Researchers from the National University of Singapore say that your location may not be secure, with websites able to use your browser cache to identify your country, city, and even your street address. Although there are a number of sites which ask users for location information in order to improve their service, like Google switching to a country-specific page if you are traveling, it has now been revealed that even sites that do not ask for express permission can track user location.
Cyber attack analyzes browser cache
Those sites which are location-specific store information in the browser cache. For example, Craiglist will store information on your city, while Google Maps stores information which could lead a third-party to your street address. These third-parties have special scripts at their disposal, which analyze your browser cache in order to pinpoint your location.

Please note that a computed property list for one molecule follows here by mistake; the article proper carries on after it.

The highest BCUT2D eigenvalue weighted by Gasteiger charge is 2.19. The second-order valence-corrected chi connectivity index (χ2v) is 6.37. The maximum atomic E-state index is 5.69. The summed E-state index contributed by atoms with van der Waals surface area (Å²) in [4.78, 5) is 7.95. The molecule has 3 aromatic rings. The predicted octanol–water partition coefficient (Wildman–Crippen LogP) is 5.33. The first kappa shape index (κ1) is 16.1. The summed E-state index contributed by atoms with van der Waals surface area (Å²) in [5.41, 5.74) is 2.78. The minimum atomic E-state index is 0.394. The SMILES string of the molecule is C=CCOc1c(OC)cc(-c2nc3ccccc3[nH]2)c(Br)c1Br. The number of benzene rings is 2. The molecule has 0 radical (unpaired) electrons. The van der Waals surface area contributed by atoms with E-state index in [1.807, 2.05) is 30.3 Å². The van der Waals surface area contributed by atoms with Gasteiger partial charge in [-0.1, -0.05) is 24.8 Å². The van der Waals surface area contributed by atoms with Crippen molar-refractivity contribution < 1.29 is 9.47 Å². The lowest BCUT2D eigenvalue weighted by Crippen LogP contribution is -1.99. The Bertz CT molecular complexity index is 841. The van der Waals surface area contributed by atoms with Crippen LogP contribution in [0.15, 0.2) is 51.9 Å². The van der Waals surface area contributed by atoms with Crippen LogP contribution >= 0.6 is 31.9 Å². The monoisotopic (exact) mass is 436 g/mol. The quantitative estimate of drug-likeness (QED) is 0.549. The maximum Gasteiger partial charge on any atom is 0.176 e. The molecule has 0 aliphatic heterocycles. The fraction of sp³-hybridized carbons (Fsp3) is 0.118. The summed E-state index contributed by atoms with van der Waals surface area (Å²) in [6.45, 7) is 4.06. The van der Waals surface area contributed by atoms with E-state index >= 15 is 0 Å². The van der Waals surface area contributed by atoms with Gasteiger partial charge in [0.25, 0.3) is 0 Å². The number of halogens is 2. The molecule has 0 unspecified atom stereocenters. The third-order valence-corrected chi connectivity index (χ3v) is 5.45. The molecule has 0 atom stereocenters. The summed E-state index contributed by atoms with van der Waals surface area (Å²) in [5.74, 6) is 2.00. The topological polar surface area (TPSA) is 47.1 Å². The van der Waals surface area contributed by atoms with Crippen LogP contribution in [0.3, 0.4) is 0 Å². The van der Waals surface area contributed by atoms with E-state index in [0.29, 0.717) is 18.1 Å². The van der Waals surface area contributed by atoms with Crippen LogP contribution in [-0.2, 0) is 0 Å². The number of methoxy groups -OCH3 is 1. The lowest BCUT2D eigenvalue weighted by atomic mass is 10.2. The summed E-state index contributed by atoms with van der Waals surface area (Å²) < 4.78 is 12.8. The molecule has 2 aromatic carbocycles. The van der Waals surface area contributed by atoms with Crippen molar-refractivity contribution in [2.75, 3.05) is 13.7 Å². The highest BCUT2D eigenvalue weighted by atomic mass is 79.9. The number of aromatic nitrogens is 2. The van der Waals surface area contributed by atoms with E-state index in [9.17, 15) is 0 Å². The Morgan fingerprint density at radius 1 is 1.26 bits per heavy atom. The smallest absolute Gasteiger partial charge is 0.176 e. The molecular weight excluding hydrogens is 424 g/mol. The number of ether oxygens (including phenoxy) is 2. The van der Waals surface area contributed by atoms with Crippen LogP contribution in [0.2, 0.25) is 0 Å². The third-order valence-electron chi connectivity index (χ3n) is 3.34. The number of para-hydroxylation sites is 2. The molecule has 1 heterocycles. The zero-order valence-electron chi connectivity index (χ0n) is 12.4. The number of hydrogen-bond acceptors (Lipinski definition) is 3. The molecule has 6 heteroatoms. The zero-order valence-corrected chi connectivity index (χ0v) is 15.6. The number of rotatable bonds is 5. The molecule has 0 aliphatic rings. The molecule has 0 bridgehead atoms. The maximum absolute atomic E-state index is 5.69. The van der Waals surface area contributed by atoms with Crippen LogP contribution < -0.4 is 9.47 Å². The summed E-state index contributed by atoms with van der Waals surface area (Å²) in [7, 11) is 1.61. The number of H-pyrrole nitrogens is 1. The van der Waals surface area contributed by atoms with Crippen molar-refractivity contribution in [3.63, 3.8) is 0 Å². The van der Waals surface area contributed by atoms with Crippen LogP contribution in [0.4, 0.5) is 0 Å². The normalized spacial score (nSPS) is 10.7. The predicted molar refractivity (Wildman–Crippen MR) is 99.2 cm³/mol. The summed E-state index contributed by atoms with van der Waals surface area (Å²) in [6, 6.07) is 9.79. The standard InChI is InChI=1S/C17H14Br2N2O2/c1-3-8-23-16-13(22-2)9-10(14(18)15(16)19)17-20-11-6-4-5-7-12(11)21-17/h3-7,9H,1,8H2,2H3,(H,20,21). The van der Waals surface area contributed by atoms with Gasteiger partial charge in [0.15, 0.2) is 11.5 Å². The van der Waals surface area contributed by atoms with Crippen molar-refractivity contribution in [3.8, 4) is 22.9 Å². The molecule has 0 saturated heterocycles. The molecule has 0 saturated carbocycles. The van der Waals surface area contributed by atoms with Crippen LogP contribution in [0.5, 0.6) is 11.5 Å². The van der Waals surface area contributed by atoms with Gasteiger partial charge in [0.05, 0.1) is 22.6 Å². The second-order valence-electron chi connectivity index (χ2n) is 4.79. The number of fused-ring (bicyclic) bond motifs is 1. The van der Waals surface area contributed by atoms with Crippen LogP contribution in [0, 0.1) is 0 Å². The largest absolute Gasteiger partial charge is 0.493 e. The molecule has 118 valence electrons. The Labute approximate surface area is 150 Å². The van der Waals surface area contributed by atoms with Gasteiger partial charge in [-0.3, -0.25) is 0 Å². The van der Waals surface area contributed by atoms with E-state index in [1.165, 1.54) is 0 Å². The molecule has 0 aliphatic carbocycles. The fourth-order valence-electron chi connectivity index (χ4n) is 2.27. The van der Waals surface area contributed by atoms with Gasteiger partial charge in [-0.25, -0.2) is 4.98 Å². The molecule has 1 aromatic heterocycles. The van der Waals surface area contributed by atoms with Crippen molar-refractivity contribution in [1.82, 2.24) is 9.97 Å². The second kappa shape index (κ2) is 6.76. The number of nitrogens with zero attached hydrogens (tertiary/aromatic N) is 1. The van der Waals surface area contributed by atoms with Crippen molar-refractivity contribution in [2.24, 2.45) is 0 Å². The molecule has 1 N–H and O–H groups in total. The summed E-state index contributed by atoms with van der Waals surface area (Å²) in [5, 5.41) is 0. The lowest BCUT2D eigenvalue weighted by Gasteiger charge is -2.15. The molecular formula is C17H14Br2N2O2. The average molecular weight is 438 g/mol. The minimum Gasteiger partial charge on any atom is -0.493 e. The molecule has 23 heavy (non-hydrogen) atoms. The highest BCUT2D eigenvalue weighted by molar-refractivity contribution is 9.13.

The research team claims that the 62% of the Alexa top 100 websites in the United States, Australia, Japan, Singapore and the United Kingdom are all guilty of leaking some form of location data via the browser cache. The most popular browsers are all affected, including Chrome, Firefox, Internet Explorer and Opera.
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It has been suggested that one way of reducing your vulnerability to a “geo-inference attack” is to use private browsing, which deletes your browser cache after the session is terminated. However this does leave users open to cyber attacks while they are using specific sites.
Safeguard against geo-inference cyber attack
Perhaps a better solution is the use of the latest versions of Tor. For those of us who are not using the service, it appears that the best way of avoiding this particular cyber attack is to delete your browser cache on a regular basis.
It is surely worth safeguarding your location information in return for having to enter your passwords again on your favorite sites. Those relying on third-party services to hide their real location should delete their cache every day in order to prevent cyber snooping from revealing their whereabouts. Thousands of Canadians watching the U.S. version of Netflix could soon be unmasked if they don’t delete their cache.